1. Congratulations on getting the article out the door! It sounds like you’re well-prepared for some time off and to get back into writing as a priority when you’re ready. I hope the new little one arrives on a convenient timetable!

      1. Thanks! Agree… ESPECIALLY before they are born. 😉 Much more trouble out than in… 😉 (I *am* looking forward to the baby, but am already sighing about the inevitable difficulties– I tend to want to be a full-time mother and full-time researcher at the same time.)

    2. Good luck with the baby! It is interesting too how real deadlines can really help focus! I was also struck by your comment on reviewing the last two years, and seeing how much you have prioritised other things. It is so useful to think about this, and why. I find myself doing the same. . .

      1. Thanks… I’ve been thinking about it and I think that for me, it’s a kind of over-emphasis on needing positive feedback. With teaching, committee work, even article reviewing, there’s relatively immediate feedback from (at least some) people that they appreciate what I’m doing. With article-writing, though I try to remember that after publication there will be some rewarding exchanges with people who are interested, I first have to run that horrible gauntlet of article-reviewers who seldom take the time to say that they “appreciate” your article before launching into its shortcomings!! Plus, of course, writing an article is much more complicated and difficult than writing a plagiarism policy. 🙂 But I think that I’ve been spending too much time on the things that make me feel immediately helpful and important… something to be aware of. I think I need to remind myself that I might be being super-helpful partially because of the ego-boost I get from feeling that I’ve done a really, really good job and having it recognized by others… which is easier to get from non-articles.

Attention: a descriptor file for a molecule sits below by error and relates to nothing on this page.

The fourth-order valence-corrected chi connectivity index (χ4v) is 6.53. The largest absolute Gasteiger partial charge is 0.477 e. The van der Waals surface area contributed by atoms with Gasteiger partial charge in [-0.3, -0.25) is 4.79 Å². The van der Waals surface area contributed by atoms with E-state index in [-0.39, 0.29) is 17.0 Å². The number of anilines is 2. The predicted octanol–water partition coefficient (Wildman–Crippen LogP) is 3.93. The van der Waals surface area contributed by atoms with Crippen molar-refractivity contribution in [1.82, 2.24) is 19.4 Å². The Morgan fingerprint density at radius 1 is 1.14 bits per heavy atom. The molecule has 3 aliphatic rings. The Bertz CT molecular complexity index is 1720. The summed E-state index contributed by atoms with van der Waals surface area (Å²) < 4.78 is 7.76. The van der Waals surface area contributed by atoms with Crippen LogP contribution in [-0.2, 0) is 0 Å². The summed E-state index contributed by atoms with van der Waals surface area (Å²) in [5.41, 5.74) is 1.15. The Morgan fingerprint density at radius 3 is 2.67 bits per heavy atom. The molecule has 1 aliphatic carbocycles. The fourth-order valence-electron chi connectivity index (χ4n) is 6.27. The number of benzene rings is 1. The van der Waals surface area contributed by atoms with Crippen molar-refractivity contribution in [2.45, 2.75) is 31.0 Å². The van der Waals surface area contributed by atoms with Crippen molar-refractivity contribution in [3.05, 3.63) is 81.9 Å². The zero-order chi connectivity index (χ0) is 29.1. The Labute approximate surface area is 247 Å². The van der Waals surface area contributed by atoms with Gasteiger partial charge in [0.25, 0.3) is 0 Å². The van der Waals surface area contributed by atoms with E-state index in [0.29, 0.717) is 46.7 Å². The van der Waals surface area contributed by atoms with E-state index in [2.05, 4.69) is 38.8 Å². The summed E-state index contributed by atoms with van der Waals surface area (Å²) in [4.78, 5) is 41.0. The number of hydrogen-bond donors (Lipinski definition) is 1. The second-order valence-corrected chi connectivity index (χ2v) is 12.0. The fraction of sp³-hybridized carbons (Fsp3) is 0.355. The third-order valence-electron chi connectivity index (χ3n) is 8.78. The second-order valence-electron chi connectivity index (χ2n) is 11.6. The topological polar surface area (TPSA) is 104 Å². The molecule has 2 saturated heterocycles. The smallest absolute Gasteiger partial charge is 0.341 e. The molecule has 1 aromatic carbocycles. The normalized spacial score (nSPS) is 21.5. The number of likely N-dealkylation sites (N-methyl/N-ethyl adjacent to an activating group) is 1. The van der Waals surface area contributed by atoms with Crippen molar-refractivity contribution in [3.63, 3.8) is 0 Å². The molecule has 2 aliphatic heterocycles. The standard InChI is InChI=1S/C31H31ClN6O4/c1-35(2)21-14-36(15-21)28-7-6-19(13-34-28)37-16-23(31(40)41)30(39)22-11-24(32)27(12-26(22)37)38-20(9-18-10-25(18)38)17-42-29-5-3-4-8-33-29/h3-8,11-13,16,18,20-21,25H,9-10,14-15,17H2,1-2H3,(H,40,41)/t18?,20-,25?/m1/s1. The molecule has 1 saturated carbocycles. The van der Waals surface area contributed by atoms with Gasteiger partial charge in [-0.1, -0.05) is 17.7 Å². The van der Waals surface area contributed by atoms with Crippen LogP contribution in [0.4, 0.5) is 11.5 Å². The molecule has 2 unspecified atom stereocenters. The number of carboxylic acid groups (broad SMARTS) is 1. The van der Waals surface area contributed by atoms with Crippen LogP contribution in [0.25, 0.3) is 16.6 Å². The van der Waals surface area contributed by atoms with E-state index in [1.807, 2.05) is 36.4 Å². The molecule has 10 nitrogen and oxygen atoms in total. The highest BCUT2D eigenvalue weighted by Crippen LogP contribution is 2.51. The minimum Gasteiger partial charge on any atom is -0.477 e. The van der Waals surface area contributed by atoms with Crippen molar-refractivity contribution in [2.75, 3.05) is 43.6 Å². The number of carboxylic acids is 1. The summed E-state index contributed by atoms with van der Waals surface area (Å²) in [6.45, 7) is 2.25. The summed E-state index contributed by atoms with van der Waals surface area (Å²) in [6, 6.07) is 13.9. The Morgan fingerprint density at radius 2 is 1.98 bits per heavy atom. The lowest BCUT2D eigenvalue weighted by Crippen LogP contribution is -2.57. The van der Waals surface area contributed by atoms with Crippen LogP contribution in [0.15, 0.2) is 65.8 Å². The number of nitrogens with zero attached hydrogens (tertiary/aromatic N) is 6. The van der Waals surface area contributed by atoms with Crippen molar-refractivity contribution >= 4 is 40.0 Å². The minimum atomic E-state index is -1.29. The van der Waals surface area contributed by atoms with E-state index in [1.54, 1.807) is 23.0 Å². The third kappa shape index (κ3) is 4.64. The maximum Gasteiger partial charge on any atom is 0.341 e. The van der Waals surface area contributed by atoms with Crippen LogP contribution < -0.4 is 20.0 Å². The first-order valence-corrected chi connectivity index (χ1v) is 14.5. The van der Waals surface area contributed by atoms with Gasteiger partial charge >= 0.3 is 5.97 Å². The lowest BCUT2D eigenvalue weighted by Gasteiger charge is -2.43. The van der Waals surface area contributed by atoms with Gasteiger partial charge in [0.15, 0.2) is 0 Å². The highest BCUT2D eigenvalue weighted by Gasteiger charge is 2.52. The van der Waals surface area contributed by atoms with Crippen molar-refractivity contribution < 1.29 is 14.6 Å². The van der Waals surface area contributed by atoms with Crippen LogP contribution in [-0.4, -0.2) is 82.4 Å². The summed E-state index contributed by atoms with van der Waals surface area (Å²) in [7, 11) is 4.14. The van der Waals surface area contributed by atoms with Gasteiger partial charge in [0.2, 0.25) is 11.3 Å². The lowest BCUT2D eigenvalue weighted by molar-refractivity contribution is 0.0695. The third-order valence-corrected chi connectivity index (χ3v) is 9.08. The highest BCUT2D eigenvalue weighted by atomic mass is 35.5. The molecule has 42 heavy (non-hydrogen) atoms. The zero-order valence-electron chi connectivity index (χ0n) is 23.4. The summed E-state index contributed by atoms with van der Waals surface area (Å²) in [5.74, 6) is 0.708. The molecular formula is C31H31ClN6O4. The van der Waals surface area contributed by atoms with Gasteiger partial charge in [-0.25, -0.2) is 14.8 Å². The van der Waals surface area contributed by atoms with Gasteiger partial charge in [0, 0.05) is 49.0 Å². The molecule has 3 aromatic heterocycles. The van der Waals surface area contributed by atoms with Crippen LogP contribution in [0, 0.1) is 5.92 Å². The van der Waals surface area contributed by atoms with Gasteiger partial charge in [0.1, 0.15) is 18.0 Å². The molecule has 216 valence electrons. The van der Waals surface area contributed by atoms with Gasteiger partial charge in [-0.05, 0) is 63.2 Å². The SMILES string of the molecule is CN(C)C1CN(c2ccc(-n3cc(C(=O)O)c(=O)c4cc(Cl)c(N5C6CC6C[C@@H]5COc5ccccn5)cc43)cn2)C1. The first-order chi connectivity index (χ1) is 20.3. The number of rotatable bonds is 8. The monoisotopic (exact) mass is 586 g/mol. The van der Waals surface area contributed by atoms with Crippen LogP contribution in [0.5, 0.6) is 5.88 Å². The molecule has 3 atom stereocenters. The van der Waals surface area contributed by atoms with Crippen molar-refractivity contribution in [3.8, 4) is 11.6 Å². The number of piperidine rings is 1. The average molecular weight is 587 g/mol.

2. I definitely have a lot of real honest felt responsibility as well, but the imbalance I’m seeing suggests that hidden, lingering teacher-pet-itis is partly to blame… and there’s no excuse for that at ALL. 🙂 But I think my need for appreciation is greater than other people’s (i.e. not necessarily a reason for other peoples’ imbalances).

    3. Ohmygosh – that last comment is exactly what gets in my way; I’d never thought of it quite like that. It’s easier to see with teaching and service, in that they’re more likely to have immediate deadlines and the gratification that goes with them, but it’s the same with writing. I really need to think about that. Again, that’s the great thing about this writing group; it gives some of that ego-boost on those long-term writing projects that otherwise don’t give you any along the way!

      1. Glad it struck a chord. 🙂 Again, my neuroses are not necessarily everyone’s… maybe DEH’s solution (realizing that others don’t need you quite as much as you (or even they!) think they do) is a key too? And yes yes, the writing group is so important for a little weekly gratification!!

  9. Last week’s goal: pound out the rest of the draft of my 2500 word article and make some plans for the review essay.

    Accomplished: I wrote another 1000 words on the draft and made it past the 2500-word limit, but not quite to the end of what I’d planned to write about. So obviously, once I get there, there will be editing and pruning to do! I thought a little about the review essay, but haven’t done much on it. Clearly I’m a “one thing at a time” kind of person.

    This week’s goal: finish the draft part of that 2500-word essay, maybe start revising it, and start something on the review essay.

    I’m still playing catch-up on the grading and other teaching-related work, so things have been a little hectic. Given that, I’m just glad I made *some* progress on the writing!